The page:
Buckley hearing rescheduled for March

Attorney Bruce Migatz presents a plan for Buckley Country Day School's proposed additions at a meeting of the Village of North Hills' Board of Trustees. The next public hearing, which was rescheduled multiple times, is taking place Mar. 17. (Photo by Rose Weldon)

A second, seven times-postponed public hearing on an application from Buckley Country Day School for an expansion before the Village of North Hills Board of Trustees is scheduled to be livestreamed on YouTube on March 17.

Initially discussed in 2019, the school’s proposed $5 million expansion plans drew ire at its first public hearing in January 2020, with residents from the neighboring Acorn Ponds condominiums complex and nearby streets Bonny Lynn Court and Fox Ridge voicing criticism of the project and calling Buckley “a bad neighbor” for its behavior and treatment of the neighborhood in the past.

The project includes a parking lot renovation, dining hall expansion, addition to the headmaster’s house, six new classrooms for the performing arts and language departments, a garage and equipment storage building.

Buckley’s project had been in development for two years, headmaster Jean-Marc Juhel said at a February 2019 village Board of Trustees meeting. 

“We created a master plan for what we needed to do to enhance the quality of the programs here, the quality of the experience of the students and to enhance traffic,” Juhel said at that meeting.

The intention behind the parking lot renovation, the headmaster said last year, is to beautify the campus and make it safer for pedestrians.

“Our youngest children are 2 1/2 and our oldest are 14,” Juhel said. “I really want them to be able to enjoy this beautiful location that we’re in without having to worry about cars.”

The school’s support for the project will come from alumni and parents, the headmaster said, and the school’s endowment will receive part of the $5 million, according to the campaign’s webpage.

Plans obtained from the Village of North Hills through a Freedom of Information Law request say that while the number of parking spaces would be increased from 120 to 317, proposed enrollment would remain the same.

During the public comment period at the January 2020 hearing, more than 10 residents from surrounding areas took issue with the plans, claiming that Buckley failed to address issues including loud noise during the summer and that drainage from the school often resulted in flooding damage to the condominiums, among other complaints.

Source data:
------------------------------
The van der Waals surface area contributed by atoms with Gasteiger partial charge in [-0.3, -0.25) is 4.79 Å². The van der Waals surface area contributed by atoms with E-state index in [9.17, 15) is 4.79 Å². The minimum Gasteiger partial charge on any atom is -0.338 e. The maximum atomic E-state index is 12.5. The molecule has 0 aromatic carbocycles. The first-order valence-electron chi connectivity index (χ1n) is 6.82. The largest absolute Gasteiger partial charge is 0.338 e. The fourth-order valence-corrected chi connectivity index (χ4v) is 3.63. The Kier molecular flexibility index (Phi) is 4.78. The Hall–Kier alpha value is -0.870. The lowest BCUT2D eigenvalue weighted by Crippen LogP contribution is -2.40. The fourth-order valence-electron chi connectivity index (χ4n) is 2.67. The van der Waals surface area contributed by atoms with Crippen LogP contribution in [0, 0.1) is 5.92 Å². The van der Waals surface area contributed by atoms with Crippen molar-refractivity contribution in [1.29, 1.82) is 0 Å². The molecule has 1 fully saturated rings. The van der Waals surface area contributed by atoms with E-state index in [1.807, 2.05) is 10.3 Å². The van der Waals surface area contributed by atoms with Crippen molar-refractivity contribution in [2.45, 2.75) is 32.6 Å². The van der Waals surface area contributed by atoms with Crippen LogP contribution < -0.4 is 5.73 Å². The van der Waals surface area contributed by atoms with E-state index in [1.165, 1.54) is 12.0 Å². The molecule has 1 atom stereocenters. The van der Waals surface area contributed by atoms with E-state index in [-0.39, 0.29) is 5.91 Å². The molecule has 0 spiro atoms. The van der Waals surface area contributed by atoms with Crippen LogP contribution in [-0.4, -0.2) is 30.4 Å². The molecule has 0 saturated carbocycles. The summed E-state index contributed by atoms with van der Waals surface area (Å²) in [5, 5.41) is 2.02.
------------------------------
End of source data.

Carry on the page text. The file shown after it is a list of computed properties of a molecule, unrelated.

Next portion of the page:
Maureen Rothschild DiTata, an attorney and resident of Acorn Ponds, presented photographs of a clearing in a trail on Buckley property where POD storage containers, go-karts and gasoline containers were present. A series of extension cords were also pictured, leading to and ending at a post near a sports field at Buckley.

“We have no idea what is being powered by that power cord at the end of Buckley’s property, but the mere presence of the cord fuels Acorn Ponders’ complaints,” DiTata said. “Buckley is a bad neighbor. Buckley is either unconcerned or totally oblivious to the hazard of running a series of electrical cords over brush and debris a distance of 30 yards, or the risk attendant to leaving go-karts, oil containers and gasoline cans together in an open and unsupervised area on a school ground.”

Once the public comment session had ended, Buckley attorney Bruce Migatz rose to speak again, and referred to DiTata’s photographs.

“I saw those pictures for the first time; shame on Buckley,” Migatz said. “I’m flabbergasted myself at what is back there, and by all means they have to clean it up and you should give violations if they have violations there. But that is no basis for denying a project going forward.”

Near the end of the hearing, Mayor Marvin Natiss asked Migatz if the surveys had recommended 265 additional parking spaces.

“Of course not,” Migatz responded.

A further hearing on the project was originally set for the village board’s March 25 meeting, only to be postponed due to the coronavirus concerns, and an April 15 meeting was postponed for the same reason. It has been postponed a further five times since then.

The public hearing, scheduled for 7:30 p.m. on Wednesday, March 17, will be livestreamed on the Village of North Hills’ YouTube channel.

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Rose Weldon

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